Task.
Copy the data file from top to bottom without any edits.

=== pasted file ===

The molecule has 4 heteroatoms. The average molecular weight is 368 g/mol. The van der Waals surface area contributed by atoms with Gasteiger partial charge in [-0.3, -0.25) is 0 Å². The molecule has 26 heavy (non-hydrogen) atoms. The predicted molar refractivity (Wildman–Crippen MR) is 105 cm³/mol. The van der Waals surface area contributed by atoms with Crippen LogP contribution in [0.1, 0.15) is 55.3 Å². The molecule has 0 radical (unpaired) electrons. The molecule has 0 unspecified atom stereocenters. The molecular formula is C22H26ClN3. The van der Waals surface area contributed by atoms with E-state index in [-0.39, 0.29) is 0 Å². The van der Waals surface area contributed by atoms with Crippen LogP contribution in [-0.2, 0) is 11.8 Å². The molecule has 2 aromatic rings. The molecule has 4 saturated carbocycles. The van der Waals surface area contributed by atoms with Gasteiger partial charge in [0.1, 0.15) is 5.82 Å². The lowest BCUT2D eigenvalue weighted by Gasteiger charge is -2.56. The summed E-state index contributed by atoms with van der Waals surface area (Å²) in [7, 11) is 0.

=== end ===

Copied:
The molecule has 4 heteroatoms. The average molecular weight is 368 g/mol. The van der Waals surface area contributed by atoms with Gasteiger partial charge in [-0.3, -0.25) is 0 Å². The molecule has 26 heavy (non-hydrogen) atoms. The predicted molar refractivity (Wildman–Crippen MR) is 105 cm³/mol. The van der Waals surface area contributed by atoms with Crippen LogP contribution in [0.1, 0.15) is 55.3 Å². The molecule has 0 radical (unpaired) electrons. The molecule has 0 unspecified atom stereocenters. The molecular formula is C22H26ClN3. The van der Waals surface area contributed by atoms with E-state index in [-0.39, 0.29) is 0 Å². The van der Waals surface area contributed by atoms with Crippen LogP contribution in [-0.2, 0) is 11.8 Å². The molecule has 2 aromatic rings. The molecule has 4 saturated carbocycles. The van der Waals surface area contributed by atoms with Gasteiger partial charge in [0.1, 0.15) is 5.82 Å². The lowest BCUT2D eigenvalue weighted by Gasteiger charge is -2.56. The summed E-state index contributed by atoms with van der Waals surface area (Å²) in [7, 11) is 0.